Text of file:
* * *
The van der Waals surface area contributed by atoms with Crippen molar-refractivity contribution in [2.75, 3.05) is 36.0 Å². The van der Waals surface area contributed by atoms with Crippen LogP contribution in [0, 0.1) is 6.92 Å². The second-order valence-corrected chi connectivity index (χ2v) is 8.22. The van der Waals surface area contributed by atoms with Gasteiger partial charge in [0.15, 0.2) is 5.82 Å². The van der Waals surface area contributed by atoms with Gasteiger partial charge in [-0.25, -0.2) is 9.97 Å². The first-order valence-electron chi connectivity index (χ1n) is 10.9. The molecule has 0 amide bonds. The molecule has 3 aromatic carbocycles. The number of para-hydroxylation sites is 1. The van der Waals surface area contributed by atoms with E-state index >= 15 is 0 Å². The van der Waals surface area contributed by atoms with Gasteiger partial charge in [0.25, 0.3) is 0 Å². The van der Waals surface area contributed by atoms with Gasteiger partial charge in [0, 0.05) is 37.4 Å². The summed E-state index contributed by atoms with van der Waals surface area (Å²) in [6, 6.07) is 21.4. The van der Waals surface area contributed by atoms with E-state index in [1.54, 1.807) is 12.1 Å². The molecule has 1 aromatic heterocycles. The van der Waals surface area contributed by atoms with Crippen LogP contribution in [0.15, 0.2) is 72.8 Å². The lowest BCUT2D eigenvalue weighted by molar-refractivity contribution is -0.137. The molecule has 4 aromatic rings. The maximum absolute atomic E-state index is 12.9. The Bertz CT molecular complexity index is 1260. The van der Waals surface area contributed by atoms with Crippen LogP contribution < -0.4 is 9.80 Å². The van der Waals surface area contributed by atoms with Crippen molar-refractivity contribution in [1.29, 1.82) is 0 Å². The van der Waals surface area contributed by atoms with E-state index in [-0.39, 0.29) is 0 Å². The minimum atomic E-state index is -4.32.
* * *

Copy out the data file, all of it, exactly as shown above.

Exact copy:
The van der Waals surface area contributed by atoms with Crippen molar-refractivity contribution in [2.75, 3.05) is 36.0 Å². The van der Waals surface area contributed by atoms with Crippen LogP contribution in [0, 0.1) is 6.92 Å². The second-order valence-corrected chi connectivity index (χ2v) is 8.22. The van der Waals surface area contributed by atoms with Gasteiger partial charge in [0.15, 0.2) is 5.82 Å². The van der Waals surface area contributed by atoms with Gasteiger partial charge in [-0.25, -0.2) is 9.97 Å². The first-order valence-electron chi connectivity index (χ1n) is 10.9. The molecule has 0 amide bonds. The molecule has 3 aromatic carbocycles. The number of para-hydroxylation sites is 1. The van der Waals surface area contributed by atoms with E-state index >= 15 is 0 Å². The van der Waals surface area contributed by atoms with Gasteiger partial charge in [0.25, 0.3) is 0 Å². The van der Waals surface area contributed by atoms with Gasteiger partial charge in [0, 0.05) is 37.4 Å². The summed E-state index contributed by atoms with van der Waals surface area (Å²) in [6, 6.07) is 21.4. The van der Waals surface area contributed by atoms with E-state index in [1.54, 1.807) is 12.1 Å². The molecule has 1 aromatic heterocycles. The van der Waals surface area contributed by atoms with Crippen LogP contribution in [0.15, 0.2) is 72.8 Å². The lowest BCUT2D eigenvalue weighted by molar-refractivity contribution is -0.137. The molecule has 4 aromatic rings. The maximum absolute atomic E-state index is 12.9. The Bertz CT molecular complexity index is 1260. The van der Waals surface area contributed by atoms with Crippen LogP contribution < -0.4 is 9.80 Å². The van der Waals surface area contributed by atoms with Crippen molar-refractivity contribution in [1.29, 1.82) is 0 Å². The van der Waals surface area contributed by atoms with E-state index in [-0.39, 0.29) is 0 Å². The minimum atomic E-state index is -4.32.